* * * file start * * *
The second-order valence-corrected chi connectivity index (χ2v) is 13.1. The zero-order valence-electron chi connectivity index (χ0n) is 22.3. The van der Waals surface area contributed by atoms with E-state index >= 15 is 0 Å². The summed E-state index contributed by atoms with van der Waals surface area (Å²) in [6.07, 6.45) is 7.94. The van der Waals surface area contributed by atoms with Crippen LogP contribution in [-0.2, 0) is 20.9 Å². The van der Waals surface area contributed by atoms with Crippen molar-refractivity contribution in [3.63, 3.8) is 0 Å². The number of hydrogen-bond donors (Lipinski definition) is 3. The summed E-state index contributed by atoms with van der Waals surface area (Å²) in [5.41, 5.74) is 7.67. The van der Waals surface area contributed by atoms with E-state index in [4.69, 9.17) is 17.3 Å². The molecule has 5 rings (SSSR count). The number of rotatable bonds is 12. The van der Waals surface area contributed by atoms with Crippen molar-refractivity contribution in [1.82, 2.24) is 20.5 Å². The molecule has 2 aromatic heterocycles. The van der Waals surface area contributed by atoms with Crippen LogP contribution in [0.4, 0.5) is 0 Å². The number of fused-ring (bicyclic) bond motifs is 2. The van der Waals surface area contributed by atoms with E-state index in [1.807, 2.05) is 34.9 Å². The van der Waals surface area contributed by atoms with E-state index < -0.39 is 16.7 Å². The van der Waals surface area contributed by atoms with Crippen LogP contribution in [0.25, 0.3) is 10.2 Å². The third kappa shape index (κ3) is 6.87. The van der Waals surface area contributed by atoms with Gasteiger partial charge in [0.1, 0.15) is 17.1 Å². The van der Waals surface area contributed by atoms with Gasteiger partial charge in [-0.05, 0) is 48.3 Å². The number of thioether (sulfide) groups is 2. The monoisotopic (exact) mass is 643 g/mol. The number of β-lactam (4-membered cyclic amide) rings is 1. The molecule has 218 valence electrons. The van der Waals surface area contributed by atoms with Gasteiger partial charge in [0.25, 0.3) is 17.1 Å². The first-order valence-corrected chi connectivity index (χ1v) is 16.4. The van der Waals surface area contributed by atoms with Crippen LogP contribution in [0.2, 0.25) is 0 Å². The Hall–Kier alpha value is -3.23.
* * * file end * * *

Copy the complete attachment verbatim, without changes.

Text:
The second-order valence-corrected chi connectivity index (χ2v) is 13.1. The zero-order valence-electron chi connectivity index (χ0n) is 22.3. The van der Waals surface area contributed by atoms with E-state index >= 15 is 0 Å². The summed E-state index contributed by atoms with van der Waals surface area (Å²) in [6.07, 6.45) is 7.94. The van der Waals surface area contributed by atoms with Crippen LogP contribution in [-0.2, 0) is 20.9 Å². The van der Waals surface area contributed by atoms with Crippen molar-refractivity contribution in [3.63, 3.8) is 0 Å². The number of hydrogen-bond donors (Lipinski definition) is 3. The summed E-state index contributed by atoms with van der Waals surface area (Å²) in [5.41, 5.74) is 7.67. The van der Waals surface area contributed by atoms with E-state index in [4.69, 9.17) is 17.3 Å². The molecule has 5 rings (SSSR count). The number of rotatable bonds is 12. The van der Waals surface area contributed by atoms with Crippen molar-refractivity contribution in [1.82, 2.24) is 20.5 Å². The molecule has 2 aromatic heterocycles. The van der Waals surface area contributed by atoms with Crippen LogP contribution in [0.4, 0.5) is 0 Å². The number of fused-ring (bicyclic) bond motifs is 2. The van der Waals surface area contributed by atoms with E-state index in [1.807, 2.05) is 34.9 Å². The van der Waals surface area contributed by atoms with E-state index < -0.39 is 16.7 Å². The van der Waals surface area contributed by atoms with Crippen LogP contribution in [0.25, 0.3) is 10.2 Å². The third kappa shape index (κ3) is 6.87. The van der Waals surface area contributed by atoms with Gasteiger partial charge in [0.1, 0.15) is 17.1 Å². The van der Waals surface area contributed by atoms with Gasteiger partial charge in [-0.05, 0) is 48.3 Å². The number of thioether (sulfide) groups is 2. The monoisotopic (exact) mass is 643 g/mol. The number of β-lactam (4-membered cyclic amide) rings is 1. The molecule has 218 valence electrons. The van der Waals surface area contributed by atoms with Gasteiger partial charge in [0.25, 0.3) is 17.1 Å². The first-order valence-corrected chi connectivity index (χ1v) is 16.4. The van der Waals surface area contributed by atoms with Crippen LogP contribution in [0.2, 0.25) is 0 Å². The Hall–Kier alpha value is -3.23.